Those users commenting on videos concerning a shared interest can be considered part of a self-selected online community whose starting point is the online content itself. Online communities are defined as groups of individuals that interact through an online medium, regardless of the existence of explicit friendship links [15,16]. This concept is often applied to YouTube [17], where the most salient communication mechanism is through video comments. On YouTube, users do not necessarily establish “friendship” links and then subscribe to channels and comment on videos. In this setting, users interact via spontaneous discussion and reactionary expression through video comments rather than with established social peers as is more common on platforms such as Facebook or Twitter. Interaction between users on YouTube is indirect and delayed through textual comments or videos, yet this kind of delayed interaction is able to arouse collective emotions [15]. Furthermore, emotional expressiveness has been found to both motivate user participation and sustain online communities in the long term [16]. In the context of eating disorders, the audience response becomes important given that peer groups have an influence on disordered eating among adolescents [18,19]. Positive comments to pro-anorexia groups might increase their attractiveness and make anorexia more normalized.

    Pro-anorexia communities are found on various social media sites, including Facebook [12], YouTube [20], Twitter, Instagram, Pinterest [21], and Flickr [22]. A new understanding of the scope of their activity requires comparing them to contrasting groups, such as anti-pro-anorexia communities. YouTube users commonly engage in active discussion by expressing either positive or negative sentiments in their messages [23]. User-generated anti-pro-anorexia content may, therefore, contest pro-anorexia content. Notably, responses within the YouTube community might be important for adolescents who tend to seek justification for their actions from peers rather than adults. Simultaneously, young people may also internalize certain values and behavioral norms more effectively from online communities than from various offline sources. These issues suggest that user-generated online content can be a significant source of influence. For example, a recent study found that pro-anorexia YouTube videos were more favored by viewers compared to informative videos describing the health consequences of anorexia [20].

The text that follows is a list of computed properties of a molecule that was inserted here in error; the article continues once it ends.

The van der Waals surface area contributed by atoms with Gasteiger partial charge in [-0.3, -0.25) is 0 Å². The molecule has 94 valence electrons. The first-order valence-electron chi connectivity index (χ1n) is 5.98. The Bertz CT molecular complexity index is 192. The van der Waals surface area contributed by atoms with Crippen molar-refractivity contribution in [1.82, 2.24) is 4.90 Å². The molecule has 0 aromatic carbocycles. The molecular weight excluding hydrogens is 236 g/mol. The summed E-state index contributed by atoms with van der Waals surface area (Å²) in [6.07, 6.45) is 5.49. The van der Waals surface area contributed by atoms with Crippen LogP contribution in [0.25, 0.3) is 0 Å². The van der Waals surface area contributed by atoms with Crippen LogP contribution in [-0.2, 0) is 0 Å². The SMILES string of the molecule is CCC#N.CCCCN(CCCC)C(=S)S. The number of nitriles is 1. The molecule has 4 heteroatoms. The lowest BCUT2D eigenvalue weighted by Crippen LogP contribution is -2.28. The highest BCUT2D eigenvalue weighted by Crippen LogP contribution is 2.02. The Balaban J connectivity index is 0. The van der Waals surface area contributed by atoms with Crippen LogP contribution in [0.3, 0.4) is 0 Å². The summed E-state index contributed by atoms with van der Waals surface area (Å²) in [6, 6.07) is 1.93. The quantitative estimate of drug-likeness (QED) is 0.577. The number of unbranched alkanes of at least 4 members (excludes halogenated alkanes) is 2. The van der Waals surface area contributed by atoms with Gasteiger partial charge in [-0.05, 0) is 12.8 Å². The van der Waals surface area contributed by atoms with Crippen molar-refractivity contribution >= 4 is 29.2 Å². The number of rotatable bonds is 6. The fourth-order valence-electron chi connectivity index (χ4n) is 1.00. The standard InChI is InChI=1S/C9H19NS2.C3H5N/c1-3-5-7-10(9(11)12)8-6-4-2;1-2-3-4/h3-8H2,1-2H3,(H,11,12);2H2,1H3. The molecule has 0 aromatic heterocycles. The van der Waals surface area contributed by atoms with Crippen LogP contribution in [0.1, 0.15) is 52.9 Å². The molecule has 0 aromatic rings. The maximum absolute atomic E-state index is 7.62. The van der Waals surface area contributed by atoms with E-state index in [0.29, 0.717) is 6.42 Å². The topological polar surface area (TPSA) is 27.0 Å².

In this study, we examined emotional reactions that pro-anorexia and anti-pro-anorexia videos received on YouTube among registered users. YouTube was selected for this study because it is the most popular social media site characterized by publicly available videos and comments. Both easy access and popularity make YouTube a significant source for information concerning anorexia. The study is built around 3 research questions: (1) what are the general characteristics of the pro-anorexia and anti-pro-anorexia videos and video uploaders, (2) what is the strength of both positive and negative emotional feedback received by these videos, and (3) how do the videos’ background information (eg, upload time, video length) associate with the comments posted?


    User Profile Selection and Data Collection

    The user profile selection was conducted October 15-29, 2014. During that time period, we retrieved YouTube videos using 2 search terms, namely “pro-ana” and “anti pro-ana.” Based on Google Trends queries, these were the most popular words used to describe the positive and negative stance toward anorexia. Using additional synonyms would not have changed the search results because of the YouTube search engine’s use of query expansion, which involves applying synonyms of search terms to increase recall. We received similar results using “pro-ana,” “proana,” and “pro-anorexia” and their “anti” counterparts with more than 90% coverage. These search terms were able to cover part of “thinspiration,” “thinspo,” “anti-thinspiration,” and “anti-thinspo” hits as well.

    We selected the most popular profiles that included uploaded video material from the past 24 months concerning either the pro-anorexia or anti-pro-anorexia stance on anorexia, limiting both profile lists to 25 on the basis of their popularity. The popularity of profiles selected was determined by both video views and channel subscriptions. Notably, the YouTube search engine is also likely to list these channels first due to these criteria. All of the selected profiles were in English as were the included video comments posted during the previous 24 months. In addition, we checked that the profiles were either pro-anorexia or anti-pro-anorexia. The most popular material was created by individuals who often included video blogs concerning their opinion on anorexia. Our data did not include profiles that might be considered official profiles of governmental or nongovernmental organizations.

    The second phase of data collection involved the retrieval of information about videos and comments through an automatic crawler using the YouTube Data Application Programming Interface [24]. On November 3-14, 2014, we extracted all of the video comments provided by YouTube as well as any available information of the videos, including title, date, description, and number of views, likes, and dislikes. This approach was similar to that of previous research on YouTube analyses of political campaigns [17] and video popularity [25]. The total video comment material included 1163 videos uploaded by 50 YouTube users. Although all of the users hosted video content concerning anorexia, some included a variety of other types of content. We first excluded 671 videos that did not include anorexia content. In addition, 97 videos were omitted because they did not have any comments. Hence, 395 videos with a total of 12,161 comments were included in the final sample.